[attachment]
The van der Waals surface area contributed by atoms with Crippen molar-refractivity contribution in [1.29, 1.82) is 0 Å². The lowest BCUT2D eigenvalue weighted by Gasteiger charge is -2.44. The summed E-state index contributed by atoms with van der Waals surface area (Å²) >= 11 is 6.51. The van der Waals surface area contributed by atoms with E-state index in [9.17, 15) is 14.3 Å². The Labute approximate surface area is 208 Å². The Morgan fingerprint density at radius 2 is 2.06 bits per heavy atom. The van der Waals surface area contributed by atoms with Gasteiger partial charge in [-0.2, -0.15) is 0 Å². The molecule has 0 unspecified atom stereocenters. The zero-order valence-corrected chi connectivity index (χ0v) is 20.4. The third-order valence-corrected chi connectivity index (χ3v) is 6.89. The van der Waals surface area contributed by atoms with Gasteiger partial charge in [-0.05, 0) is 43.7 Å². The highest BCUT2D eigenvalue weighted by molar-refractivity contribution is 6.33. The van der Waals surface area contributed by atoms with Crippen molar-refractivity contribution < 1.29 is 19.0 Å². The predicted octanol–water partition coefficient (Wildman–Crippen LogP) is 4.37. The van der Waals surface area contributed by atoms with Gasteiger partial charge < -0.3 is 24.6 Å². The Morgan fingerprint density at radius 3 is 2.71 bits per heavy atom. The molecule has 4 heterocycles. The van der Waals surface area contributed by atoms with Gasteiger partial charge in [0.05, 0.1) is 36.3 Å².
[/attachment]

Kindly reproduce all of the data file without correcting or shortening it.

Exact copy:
The van der Waals surface area contributed by atoms with Crippen molar-refractivity contribution in [1.29, 1.82) is 0 Å². The lowest BCUT2D eigenvalue weighted by Gasteiger charge is -2.44. The summed E-state index contributed by atoms with van der Waals surface area (Å²) >= 11 is 6.51. The van der Waals surface area contributed by atoms with E-state index in [9.17, 15) is 14.3 Å². The Labute approximate surface area is 208 Å². The Morgan fingerprint density at radius 2 is 2.06 bits per heavy atom. The van der Waals surface area contributed by atoms with Gasteiger partial charge in [-0.2, -0.15) is 0 Å². The molecule has 0 unspecified atom stereocenters. The zero-order valence-corrected chi connectivity index (χ0v) is 20.4. The third-order valence-corrected chi connectivity index (χ3v) is 6.89. The van der Waals surface area contributed by atoms with Gasteiger partial charge in [-0.05, 0) is 43.7 Å². The highest BCUT2D eigenvalue weighted by molar-refractivity contribution is 6.33. The van der Waals surface area contributed by atoms with Crippen molar-refractivity contribution < 1.29 is 19.0 Å². The predicted octanol–water partition coefficient (Wildman–Crippen LogP) is 4.37. The van der Waals surface area contributed by atoms with Gasteiger partial charge < -0.3 is 24.6 Å². The Morgan fingerprint density at radius 3 is 2.71 bits per heavy atom. The molecule has 4 heterocycles. The van der Waals surface area contributed by atoms with Gasteiger partial charge in [0.05, 0.1) is 36.3 Å².